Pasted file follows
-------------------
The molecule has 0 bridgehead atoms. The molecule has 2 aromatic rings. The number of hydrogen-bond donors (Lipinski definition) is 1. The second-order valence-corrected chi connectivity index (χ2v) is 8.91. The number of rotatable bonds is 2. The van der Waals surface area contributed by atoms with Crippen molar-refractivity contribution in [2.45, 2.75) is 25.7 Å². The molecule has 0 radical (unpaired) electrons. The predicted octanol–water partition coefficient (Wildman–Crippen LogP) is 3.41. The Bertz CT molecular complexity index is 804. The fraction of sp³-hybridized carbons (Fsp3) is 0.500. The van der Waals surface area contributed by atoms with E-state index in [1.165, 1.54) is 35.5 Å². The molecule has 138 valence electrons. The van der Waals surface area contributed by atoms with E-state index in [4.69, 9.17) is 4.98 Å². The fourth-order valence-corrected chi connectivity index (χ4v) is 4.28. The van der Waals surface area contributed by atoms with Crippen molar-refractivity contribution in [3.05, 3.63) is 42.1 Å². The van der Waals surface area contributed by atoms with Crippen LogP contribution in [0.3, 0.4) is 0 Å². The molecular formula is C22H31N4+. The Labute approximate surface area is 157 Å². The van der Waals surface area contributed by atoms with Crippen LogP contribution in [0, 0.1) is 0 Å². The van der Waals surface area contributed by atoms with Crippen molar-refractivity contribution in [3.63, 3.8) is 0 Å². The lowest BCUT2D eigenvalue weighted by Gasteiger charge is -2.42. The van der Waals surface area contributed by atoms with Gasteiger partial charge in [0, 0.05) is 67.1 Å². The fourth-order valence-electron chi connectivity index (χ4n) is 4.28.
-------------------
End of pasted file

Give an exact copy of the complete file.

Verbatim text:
The molecule has 0 bridgehead atoms. The molecule has 2 aromatic rings. The number of hydrogen-bond donors (Lipinski definition) is 1. The second-order valence-corrected chi connectivity index (χ2v) is 8.91. The number of rotatable bonds is 2. The van der Waals surface area contributed by atoms with Crippen molar-refractivity contribution in [2.45, 2.75) is 25.7 Å². The molecule has 0 radical (unpaired) electrons. The predicted octanol–water partition coefficient (Wildman–Crippen LogP) is 3.41. The Bertz CT molecular complexity index is 804. The fraction of sp³-hybridized carbons (Fsp3) is 0.500. The van der Waals surface area contributed by atoms with E-state index in [1.165, 1.54) is 35.5 Å². The molecule has 138 valence electrons. The van der Waals surface area contributed by atoms with E-state index in [4.69, 9.17) is 4.98 Å². The fourth-order valence-corrected chi connectivity index (χ4v) is 4.28. The van der Waals surface area contributed by atoms with Crippen molar-refractivity contribution in [3.05, 3.63) is 42.1 Å². The van der Waals surface area contributed by atoms with Crippen LogP contribution in [0.3, 0.4) is 0 Å². The molecular formula is C22H31N4+. The Labute approximate surface area is 157 Å². The van der Waals surface area contributed by atoms with Crippen LogP contribution in [0, 0.1) is 0 Å². The van der Waals surface area contributed by atoms with Crippen molar-refractivity contribution in [3.63, 3.8) is 0 Å². The lowest BCUT2D eigenvalue weighted by Gasteiger charge is -2.42. The van der Waals surface area contributed by atoms with Gasteiger partial charge in [0, 0.05) is 67.1 Å². The fourth-order valence-electron chi connectivity index (χ4n) is 4.28.